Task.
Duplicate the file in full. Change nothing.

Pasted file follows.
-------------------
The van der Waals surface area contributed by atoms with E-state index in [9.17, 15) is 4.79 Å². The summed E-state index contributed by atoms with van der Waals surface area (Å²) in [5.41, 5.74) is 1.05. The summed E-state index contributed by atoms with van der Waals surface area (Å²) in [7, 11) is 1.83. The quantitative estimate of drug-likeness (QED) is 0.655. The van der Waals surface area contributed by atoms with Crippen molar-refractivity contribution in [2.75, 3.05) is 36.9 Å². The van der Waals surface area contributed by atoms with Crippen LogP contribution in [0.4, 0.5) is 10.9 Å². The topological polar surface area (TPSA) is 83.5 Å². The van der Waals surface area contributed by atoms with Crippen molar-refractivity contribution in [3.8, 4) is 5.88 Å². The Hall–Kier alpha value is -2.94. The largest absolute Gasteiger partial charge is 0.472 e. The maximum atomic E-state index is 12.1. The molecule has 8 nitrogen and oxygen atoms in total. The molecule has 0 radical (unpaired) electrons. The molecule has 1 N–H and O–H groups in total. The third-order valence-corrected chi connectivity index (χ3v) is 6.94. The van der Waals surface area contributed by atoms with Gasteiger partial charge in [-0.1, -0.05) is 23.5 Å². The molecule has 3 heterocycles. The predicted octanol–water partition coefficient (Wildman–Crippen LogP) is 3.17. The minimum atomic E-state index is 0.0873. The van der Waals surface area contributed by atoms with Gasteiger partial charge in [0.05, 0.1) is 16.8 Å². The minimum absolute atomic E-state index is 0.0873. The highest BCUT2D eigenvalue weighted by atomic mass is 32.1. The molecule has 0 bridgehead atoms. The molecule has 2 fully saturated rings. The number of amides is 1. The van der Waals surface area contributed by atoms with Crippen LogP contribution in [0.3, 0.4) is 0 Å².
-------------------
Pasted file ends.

The van der Waals surface area contributed by atoms with E-state index in [9.17, 15) is 4.79 Å². The summed E-state index contributed by atoms with van der Waals surface area (Å²) in [5.41, 5.74) is 1.05. The summed E-state index contributed by atoms with van der Waals surface area (Å²) in [7, 11) is 1.83. The quantitative estimate of drug-likeness (QED) is 0.655. The van der Waals surface area contributed by atoms with Crippen molar-refractivity contribution in [2.75, 3.05) is 36.9 Å². The van der Waals surface area contributed by atoms with Crippen LogP contribution in [0.4, 0.5) is 10.9 Å². The topological polar surface area (TPSA) is 83.5 Å². The van der Waals surface area contributed by atoms with Crippen molar-refractivity contribution in [3.8, 4) is 5.88 Å². The Hall–Kier alpha value is -2.94. The largest absolute Gasteiger partial charge is 0.472 e. The maximum atomic E-state index is 12.1. The molecule has 8 nitrogen and oxygen atoms in total. The molecule has 0 radical (unpaired) electrons. The molecule has 1 N–H and O–H groups in total. The third-order valence-corrected chi connectivity index (χ3v) is 6.94. The van der Waals surface area contributed by atoms with Gasteiger partial charge in [-0.1, -0.05) is 23.5 Å². The molecule has 3 heterocycles. The predicted octanol–water partition coefficient (Wildman–Crippen LogP) is 3.17. The minimum atomic E-state index is 0.0873. The van der Waals surface area contributed by atoms with Gasteiger partial charge in [0.05, 0.1) is 16.8 Å². The minimum absolute atomic E-state index is 0.0873. The highest BCUT2D eigenvalue weighted by atomic mass is 32.1. The molecule has 0 bridgehead atoms. The molecule has 2 fully saturated rings. The number of amides is 1. The van der Waals surface area contributed by atoms with Crippen LogP contribution in [0.3, 0.4) is 0 Å².